GreenFaith, an environmental group that works each year with some 200 congregations around the country – many of them in New Jersey – recently called upon Wyckoff’s Temple Beth Rishon to help with an important initiative.
The synagogue, a participant in the group’s certification program, is rallying support for a new national rule aimed at reducing the emission of mercury and other toxins from power plants nationwide.
“This rule will prevent thousands of people from serious illness and death – particularly those in poor communities near many power plants,” said Rabbi Kenneth Emert, the religious leader of Temple Beth Rishon. “It’s the right thing to do, and we are proud to support it.”
On March 15, the U.S. Environmental Protection Agency proposed the rule, which is open for public comment.
Founded in 1992, GreenFaith’s mission is to educate and mobilize diverse religious communities to be environmental leaders, said the Rev. Fletcher Harper, the group’s executive director.
“This rule will save lives as soon as it is implemented,” he said. “Temple Beth Rishon is offering important leadership by encouraging its members and community to voice their support.”
According to Harriet Shugarman, co-chair of the synagogue’s T’Green Olam Committee, Beth Rishon is “the first Jewish house of worship in GreenFaith’s certification program. We helped them pilot it two years ago,” she said. “We hope to become certified soon.”
“We look at sustainability issues inside the synagogue and how to reach out to the wider community,” she noted, describing the work of her committee. “We partnered with GreenFaith to get structure for what we were doing.”
Shugarman, who spent years working as an economist at the United Nations, said she is now focusing on environmental issues at a different level. The chair of Wyckoff’s environmental commission, she also maintains a website and blog called Climate Mama (climatemama.com).
At the synagogue’s Mitzvah Day on Sunday, May 15, a petition will be circulated in support of the EPA rule.
Stephanie Perl, a member of T’Green Olam, is working with her teenage children to create posters and signs describing the importance of the initiative.
“We’ll go around and have people sign the petition,” she said, adding that Mitzvah Day usually attracts at least 200 people. Signatures will also be collected on May 18, when the synagogue hosts a speaker from the Society for the Preservation of Nature in Israel. (See related story.)
Harper said GreenFaith was approached by the EPA “because they understand the importance of the religious community in terms of mobilizing public support around the common good.” He noted that he’d been aware of the fact that the agency was planning to issue a rule requiring power plants to install new equipment to reduce mercury emission. “I knew there would be resistance in the business community because of increased costs,” he said.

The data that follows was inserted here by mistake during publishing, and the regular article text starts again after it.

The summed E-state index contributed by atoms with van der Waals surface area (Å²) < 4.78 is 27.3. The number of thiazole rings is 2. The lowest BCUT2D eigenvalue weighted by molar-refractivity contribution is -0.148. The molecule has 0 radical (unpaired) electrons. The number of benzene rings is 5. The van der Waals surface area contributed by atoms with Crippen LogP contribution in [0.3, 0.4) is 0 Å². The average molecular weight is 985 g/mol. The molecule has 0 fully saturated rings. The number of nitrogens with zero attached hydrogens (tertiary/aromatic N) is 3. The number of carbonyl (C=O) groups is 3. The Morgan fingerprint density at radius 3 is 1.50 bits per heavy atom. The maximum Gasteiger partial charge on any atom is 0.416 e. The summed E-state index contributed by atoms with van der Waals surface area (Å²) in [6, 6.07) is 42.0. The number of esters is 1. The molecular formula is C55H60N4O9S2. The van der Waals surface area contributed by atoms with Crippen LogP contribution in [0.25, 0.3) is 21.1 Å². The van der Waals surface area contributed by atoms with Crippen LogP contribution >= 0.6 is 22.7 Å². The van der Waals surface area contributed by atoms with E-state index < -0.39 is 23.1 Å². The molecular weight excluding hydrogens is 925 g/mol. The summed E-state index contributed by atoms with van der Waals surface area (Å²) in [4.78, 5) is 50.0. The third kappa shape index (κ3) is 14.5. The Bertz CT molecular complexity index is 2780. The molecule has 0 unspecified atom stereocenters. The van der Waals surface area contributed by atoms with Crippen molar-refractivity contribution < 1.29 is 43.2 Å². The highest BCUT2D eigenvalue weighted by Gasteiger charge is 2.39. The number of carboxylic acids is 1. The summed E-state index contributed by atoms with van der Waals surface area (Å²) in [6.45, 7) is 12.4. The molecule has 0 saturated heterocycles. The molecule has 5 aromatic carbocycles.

The GreenFaith leader said the proposed rule would require many power plants to install widely available pollution control technologies that would prevent as many as 17,000 premature deaths and 11,000 heart attacks a year. In addition, it would reduce the number of cases of childhood asthma and acute bronchitis.
“Half of our electricity comes from coal plants,” he said. “Right now they are not only creating power but releasing mercury into the air, which is killing people. The rule will improve the situation. We think people ought to be aware of that and support these measures. It’s our responsibility as consumers of energy to make sure the energy we use is healthy and clean.”
Congregations that receive GreenFaith certification work over a two-year period on a significant number of environmental projects, integrating them into worship services and synagogue activities; reducing waste and becoming more environmentally responsible in their own facilities; and engaging in advocacy.
According to Shugarman, a participating congregation does an audit of “where you’re at and what you’re doing. It made us take stock,” she said, adding that thanks to the efforts of her co-chair Mark Neiderman, “we took a look at how we can [realize] energy savings in the temple. By being more diligent, at little or no cost, we’ve saved $30,000 over two years.
“It’s all part of a bigger picture,” said Shugarman, “[of] how to make our homes and our congregations more sustainable and how to move outside and have an impact on the world around us. There’s no downside. It’s all part of what we’re trying to do to be better people.”